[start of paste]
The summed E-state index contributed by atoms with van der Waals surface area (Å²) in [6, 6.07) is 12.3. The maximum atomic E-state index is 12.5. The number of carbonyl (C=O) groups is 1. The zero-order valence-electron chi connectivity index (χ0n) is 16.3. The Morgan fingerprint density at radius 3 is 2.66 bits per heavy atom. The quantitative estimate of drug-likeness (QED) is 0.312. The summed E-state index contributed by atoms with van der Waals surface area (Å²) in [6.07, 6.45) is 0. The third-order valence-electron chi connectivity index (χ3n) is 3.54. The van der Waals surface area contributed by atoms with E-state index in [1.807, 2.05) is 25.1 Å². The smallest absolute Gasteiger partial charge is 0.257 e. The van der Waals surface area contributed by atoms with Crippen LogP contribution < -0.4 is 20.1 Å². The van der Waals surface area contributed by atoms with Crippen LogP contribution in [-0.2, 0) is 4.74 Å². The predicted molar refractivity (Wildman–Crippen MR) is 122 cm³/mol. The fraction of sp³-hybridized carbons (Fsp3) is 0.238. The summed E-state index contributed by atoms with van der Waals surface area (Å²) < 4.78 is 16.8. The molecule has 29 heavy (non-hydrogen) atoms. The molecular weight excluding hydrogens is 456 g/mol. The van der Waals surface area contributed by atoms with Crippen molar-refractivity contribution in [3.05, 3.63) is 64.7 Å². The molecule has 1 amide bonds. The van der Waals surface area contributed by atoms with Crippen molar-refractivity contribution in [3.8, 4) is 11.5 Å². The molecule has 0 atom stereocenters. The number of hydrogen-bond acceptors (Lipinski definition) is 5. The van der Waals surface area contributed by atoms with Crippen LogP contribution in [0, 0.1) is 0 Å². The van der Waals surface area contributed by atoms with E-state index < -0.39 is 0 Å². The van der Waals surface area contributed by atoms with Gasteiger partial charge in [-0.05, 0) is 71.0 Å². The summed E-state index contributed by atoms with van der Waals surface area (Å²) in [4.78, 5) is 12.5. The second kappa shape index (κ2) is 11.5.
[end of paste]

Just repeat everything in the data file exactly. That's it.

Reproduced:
The summed E-state index contributed by atoms with van der Waals surface area (Å²) in [6, 6.07) is 12.3. The maximum atomic E-state index is 12.5. The number of carbonyl (C=O) groups is 1. The zero-order valence-electron chi connectivity index (χ0n) is 16.3. The Morgan fingerprint density at radius 3 is 2.66 bits per heavy atom. The quantitative estimate of drug-likeness (QED) is 0.312. The summed E-state index contributed by atoms with van der Waals surface area (Å²) in [6.07, 6.45) is 0. The third-order valence-electron chi connectivity index (χ3n) is 3.54. The van der Waals surface area contributed by atoms with E-state index in [1.807, 2.05) is 25.1 Å². The smallest absolute Gasteiger partial charge is 0.257 e. The van der Waals surface area contributed by atoms with Crippen LogP contribution < -0.4 is 20.1 Å². The van der Waals surface area contributed by atoms with Crippen LogP contribution in [-0.2, 0) is 4.74 Å². The predicted molar refractivity (Wildman–Crippen MR) is 122 cm³/mol. The fraction of sp³-hybridized carbons (Fsp3) is 0.238. The summed E-state index contributed by atoms with van der Waals surface area (Å²) < 4.78 is 16.8. The molecule has 29 heavy (non-hydrogen) atoms. The molecular weight excluding hydrogens is 456 g/mol. The van der Waals surface area contributed by atoms with Crippen molar-refractivity contribution in [3.05, 3.63) is 64.7 Å². The molecule has 1 amide bonds. The van der Waals surface area contributed by atoms with Crippen molar-refractivity contribution in [3.8, 4) is 11.5 Å². The molecule has 0 atom stereocenters. The number of hydrogen-bond acceptors (Lipinski definition) is 5. The van der Waals surface area contributed by atoms with Crippen LogP contribution in [0, 0.1) is 0 Å². The van der Waals surface area contributed by atoms with E-state index < -0.39 is 0 Å². The van der Waals surface area contributed by atoms with Gasteiger partial charge in [-0.05, 0) is 71.0 Å². The summed E-state index contributed by atoms with van der Waals surface area (Å²) in [4.78, 5) is 12.5. The second kappa shape index (κ2) is 11.5.